Maha Shivaratri 2023: When and How to Celebrate to ward off Misfortune?

When is Maha Shivaratri 2023?

Mahashivratri will be celebrated on February 18, 2023, which falls on a Saturday.

Mahashivaratri is an important festival celebrated by Hindus all over the world. It falls on the Chaturdashi of Krishna Paksha of the month of Magha, according to the South Indian calendar (Amavasyant Panchang), and on the Chaturdashi of Krishna Paksha of Phalgun month, according to the North Indian Panchang (Purnimaant Panchang).

Mahashivratri Puja Muhurat For New Delhi, India

Nishita Kaal Puja Time : 24:09:26 to 25:00:20
Duration : 0 Hour 50 Minute
Maha Shivaratri Parana Time : 06:57:28 to 15:25:28 on 19th, February

Both Purnimant and Amavasyant almanacs have the same date for the festival, which is reflected in the English calendar as well.

Mahashivratri 2023 Vrat (fasting) has certain rules that are mentioned in Hindu scriptures

  • The first rule states that if the entire Nishithkaal falls under the Chaturdashi Tithi (fourteenth day as per Hindu Panchang) on the first day, then Mahashivratri is celebrated on that day itself.
  • The Nishith Kaal refers to the eighth Muhurat of the night.
  • The second rule states that if the Chaturdashi Tithi touches the first part of the Nishithkaal on the next day, and the Nishithkaal falls entirely under the Chaturdashi Tithi on the first day, then Mahashivratri is celebrated on the first day.
  • In all other cases, the fast is observed on the next day.
  • Mahashivratri is a significant festival in Hinduism, and devotees offer prayers, perform night vigils, and fast on this day as a mark of respect to Lord Shiva.

Mahashivratri 2023 Vrat Puja Vidhi

  • Prepare an earthen pot with water or milk and add Bael leaves, Datura-Aak flowers, rice, and other offerings. Then, offer it on Shiva Linga at a temple or create a Linga from mud at home if there is no temple nearby.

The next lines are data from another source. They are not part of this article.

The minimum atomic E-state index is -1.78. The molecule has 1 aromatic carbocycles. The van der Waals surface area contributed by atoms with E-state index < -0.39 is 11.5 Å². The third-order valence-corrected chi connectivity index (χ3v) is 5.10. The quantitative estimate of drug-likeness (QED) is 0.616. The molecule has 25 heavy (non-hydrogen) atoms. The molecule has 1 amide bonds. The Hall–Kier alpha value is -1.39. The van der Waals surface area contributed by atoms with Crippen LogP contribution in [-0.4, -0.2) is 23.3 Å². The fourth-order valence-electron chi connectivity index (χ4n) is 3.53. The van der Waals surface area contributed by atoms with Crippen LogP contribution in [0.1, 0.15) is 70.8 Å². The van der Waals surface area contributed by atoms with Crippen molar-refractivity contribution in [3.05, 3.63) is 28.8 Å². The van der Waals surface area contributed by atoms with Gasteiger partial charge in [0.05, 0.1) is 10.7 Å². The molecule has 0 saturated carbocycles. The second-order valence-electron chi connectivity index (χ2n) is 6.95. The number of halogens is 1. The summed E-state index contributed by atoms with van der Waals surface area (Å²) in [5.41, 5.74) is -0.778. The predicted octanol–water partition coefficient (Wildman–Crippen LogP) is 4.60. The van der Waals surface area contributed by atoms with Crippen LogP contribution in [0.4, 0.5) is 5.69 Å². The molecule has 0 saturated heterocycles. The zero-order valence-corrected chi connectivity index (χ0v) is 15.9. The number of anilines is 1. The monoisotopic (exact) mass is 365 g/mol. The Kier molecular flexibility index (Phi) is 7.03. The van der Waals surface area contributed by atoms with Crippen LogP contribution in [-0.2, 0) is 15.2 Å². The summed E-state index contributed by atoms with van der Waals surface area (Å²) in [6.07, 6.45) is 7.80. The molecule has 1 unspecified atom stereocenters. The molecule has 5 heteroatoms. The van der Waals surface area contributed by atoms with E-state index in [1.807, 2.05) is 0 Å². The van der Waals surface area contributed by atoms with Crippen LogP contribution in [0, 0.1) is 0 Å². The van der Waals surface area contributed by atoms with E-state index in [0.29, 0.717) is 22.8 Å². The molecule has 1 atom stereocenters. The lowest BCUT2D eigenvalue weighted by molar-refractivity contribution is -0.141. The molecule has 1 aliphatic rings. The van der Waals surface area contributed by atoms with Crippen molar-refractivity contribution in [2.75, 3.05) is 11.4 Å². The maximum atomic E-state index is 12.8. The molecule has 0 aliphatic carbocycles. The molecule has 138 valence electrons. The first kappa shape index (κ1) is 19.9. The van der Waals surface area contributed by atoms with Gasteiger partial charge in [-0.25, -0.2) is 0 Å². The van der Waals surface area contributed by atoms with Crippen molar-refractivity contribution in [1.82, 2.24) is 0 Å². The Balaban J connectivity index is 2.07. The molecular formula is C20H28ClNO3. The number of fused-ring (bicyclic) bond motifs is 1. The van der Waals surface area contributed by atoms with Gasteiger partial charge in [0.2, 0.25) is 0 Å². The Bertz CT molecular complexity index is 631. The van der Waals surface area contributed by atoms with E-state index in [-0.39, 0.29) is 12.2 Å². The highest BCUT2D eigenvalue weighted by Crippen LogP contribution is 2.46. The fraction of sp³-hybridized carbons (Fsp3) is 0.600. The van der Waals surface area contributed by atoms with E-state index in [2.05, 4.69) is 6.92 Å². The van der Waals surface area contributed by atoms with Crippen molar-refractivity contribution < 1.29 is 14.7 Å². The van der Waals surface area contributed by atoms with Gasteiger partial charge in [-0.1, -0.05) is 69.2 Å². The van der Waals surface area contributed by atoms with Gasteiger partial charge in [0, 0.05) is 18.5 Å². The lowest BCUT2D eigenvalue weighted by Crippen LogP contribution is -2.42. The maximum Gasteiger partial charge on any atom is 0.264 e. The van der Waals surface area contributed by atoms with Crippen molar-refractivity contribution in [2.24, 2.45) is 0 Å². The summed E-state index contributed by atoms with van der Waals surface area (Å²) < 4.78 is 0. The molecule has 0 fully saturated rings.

• Recite the Shiv Purana and chant the Mahamrityunjaya or the 5-letter Mantra of Shiva Om Namah Shivaya on Mahashivratri. It is also important to stay awake throughout the night.

ॐ हौं जूं सः ॐ भूर्भुवः स्वः ॐ त्र्यम्बकं यजामहे सुगन्धिं पुष्टिवर्धनम् उर्वारुकमिव बन्धनान्मृत्योर्मुक्षीय मामृतात् ॐ स्वः भुवः भूः ॐ सः जूं हौं ॐ

  • The best time for Mahashivratri 2023 Pujan and Nishith Kaal is as mentioned earlier in the article. However, devotees can perform the Puja during all four Prahars of the night as per their convenience.

Read Also: Rudrabhishek : How to Please Lord Shiva to Bring Fortune in 2023

Maha Shivaratri and Its Significance in Vedic Culture

Maha Shivaratri is one of the most auspicious days in the Vedic calendar. It is a celebration of Lord Shiva, one of the most significant deities in Hinduism. Lord Shiva is known as the destroyer of evil and the god of yoga, meditation, and arts.

This festival holds great significance in Vedic Hindu culture as it symbolizes the victory of good over evil, and is believed to be a day of cleansing and spiritual rejuvenation.

Maha Shivaratri is a day dedicated to worshiping and paying homage to Lord Shiva. The day is believed to hold special spiritual significance and is celebrated with great devotion and enthusiasm by Hindus all over the world.